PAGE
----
Research in the 21st Century: Data, Analytics and Impact
This is a guest post authored by Graham Steel.
We are looking forward to welcoming you to ReCon (Research Conference) in Edinburgh this June! This conference focuses on changes and developments in research communication in academia, including dealing with vast volumes of data, social networks, publishing and the use of metrics. A number of factors are influencing the way we communicate research in 2015 including new technologies, publishing policies, the variety of research outputs and the assessment of research impact. This conference aims to explore the evolution of research communication. What incentives are required for researchers to change how they communicate their work? What role will metrics play in the future at the journal level, article level and researcher level? How will we deal with the large volume of data and research outputs that we are creating?
ReCon is designed to raise and discuss current issues to do with research communication in academia and beyond. These issues range from the use of metrics for evaluating research, access to publications, how to share and store data, government policy to how this affects careers and incentives for researchers. ReCon includes speakers from government agencies, academics, publishers, people working in outreach and founders of startups working in the research space.
In addition to the main conference this year (19th June), we will be holding an optional free research communication hackathon the following day (20th June) at Codebase, the UK’s largest technology incubator, which houses over 60 technology companies.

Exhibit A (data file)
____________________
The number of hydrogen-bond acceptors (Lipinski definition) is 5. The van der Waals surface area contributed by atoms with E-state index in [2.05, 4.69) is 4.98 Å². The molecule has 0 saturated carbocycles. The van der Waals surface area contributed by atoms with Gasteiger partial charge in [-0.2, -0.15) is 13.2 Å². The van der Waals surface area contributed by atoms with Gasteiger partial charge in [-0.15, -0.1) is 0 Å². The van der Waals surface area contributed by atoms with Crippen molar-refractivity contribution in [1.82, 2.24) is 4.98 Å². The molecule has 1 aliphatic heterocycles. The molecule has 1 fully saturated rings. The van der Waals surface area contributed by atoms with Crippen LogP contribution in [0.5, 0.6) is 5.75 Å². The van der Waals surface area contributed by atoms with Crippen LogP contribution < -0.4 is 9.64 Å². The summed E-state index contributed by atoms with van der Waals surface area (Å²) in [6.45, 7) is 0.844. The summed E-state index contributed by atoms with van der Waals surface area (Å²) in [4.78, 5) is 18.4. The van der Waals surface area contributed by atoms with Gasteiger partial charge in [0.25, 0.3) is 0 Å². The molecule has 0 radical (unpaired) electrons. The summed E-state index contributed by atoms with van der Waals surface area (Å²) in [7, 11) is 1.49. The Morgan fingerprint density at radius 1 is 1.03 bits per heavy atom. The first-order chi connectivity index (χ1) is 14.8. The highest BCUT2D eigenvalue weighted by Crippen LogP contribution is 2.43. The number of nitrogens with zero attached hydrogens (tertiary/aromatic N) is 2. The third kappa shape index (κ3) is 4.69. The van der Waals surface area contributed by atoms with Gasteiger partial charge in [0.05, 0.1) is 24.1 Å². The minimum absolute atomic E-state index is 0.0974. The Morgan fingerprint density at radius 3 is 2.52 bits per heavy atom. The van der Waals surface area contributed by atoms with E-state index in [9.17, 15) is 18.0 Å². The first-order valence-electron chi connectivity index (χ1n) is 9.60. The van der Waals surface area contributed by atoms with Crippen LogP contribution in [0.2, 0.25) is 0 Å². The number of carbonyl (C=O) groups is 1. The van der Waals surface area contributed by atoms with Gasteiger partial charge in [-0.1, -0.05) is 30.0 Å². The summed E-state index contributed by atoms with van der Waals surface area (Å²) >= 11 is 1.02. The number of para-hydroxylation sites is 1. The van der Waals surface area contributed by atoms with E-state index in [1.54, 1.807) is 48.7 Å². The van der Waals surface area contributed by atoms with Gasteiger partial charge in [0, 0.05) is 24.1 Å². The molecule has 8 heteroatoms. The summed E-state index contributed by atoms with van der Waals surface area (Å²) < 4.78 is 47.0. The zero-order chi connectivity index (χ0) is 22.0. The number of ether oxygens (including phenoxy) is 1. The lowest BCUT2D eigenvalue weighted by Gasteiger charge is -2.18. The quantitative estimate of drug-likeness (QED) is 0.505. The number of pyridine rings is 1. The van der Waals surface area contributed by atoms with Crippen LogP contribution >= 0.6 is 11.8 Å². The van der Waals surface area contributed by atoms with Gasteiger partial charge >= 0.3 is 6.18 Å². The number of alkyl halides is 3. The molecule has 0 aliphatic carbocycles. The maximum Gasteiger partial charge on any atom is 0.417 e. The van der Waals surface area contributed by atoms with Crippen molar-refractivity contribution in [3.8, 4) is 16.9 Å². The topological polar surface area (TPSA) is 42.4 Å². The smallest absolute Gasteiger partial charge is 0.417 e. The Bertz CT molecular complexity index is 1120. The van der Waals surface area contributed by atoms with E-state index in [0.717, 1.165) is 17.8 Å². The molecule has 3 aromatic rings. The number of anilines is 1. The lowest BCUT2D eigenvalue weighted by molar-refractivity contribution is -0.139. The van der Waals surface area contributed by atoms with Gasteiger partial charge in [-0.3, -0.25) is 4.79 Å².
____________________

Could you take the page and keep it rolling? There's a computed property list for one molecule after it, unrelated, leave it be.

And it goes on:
We ran two previous highly successful events on disruption in publishing in June 2013 and June 2014 at the University of Edinburgh. Each year, the conference attracted over 200 delegates including entrepreneurs, students, investors, freelancers, writers and publishers and was broadcast live on the web. The talks are available to view online.
Our Keynote speaker this year is Steve Wheeler.
Jo is the founder and director of The Scientific Editing Company, a publishing services and researcher training consultancy. Prior to this, she completed her Ph.D. and postdoctoral research at the School of Informatics at the University of Edinburgh. She is the author of several research publications, various blog posts and many tweets. She also runs the Edinburgh Entrepreneurship Club and an annual careers conference for PhD students and postdocs, NEON21.
Graham has been actively involved in Patient Advocacy work in his spare time since 2001. More recently, his activities have been focused mainly on Neurodegenerative conditions such as Motor Neurone Disease. He is also involved in advocating for Open Access/Science/Data and acts in advisory capacities to the Open Knowledge Foundation, and the Public Library of Science (PLOS). As of January 2015, he acts as Community Manager for ContentMine.
In addition to being an independent statistics and machine learning consultant, Jan manages the data analysis projects at The Scientific Editing Company. Prior to this, he completed his Ph.D. and postdoctoral research in robotics and machine learning at the School of Informatics at the University of Edinburgh, where he was involved in several open source projects and authored many research papers.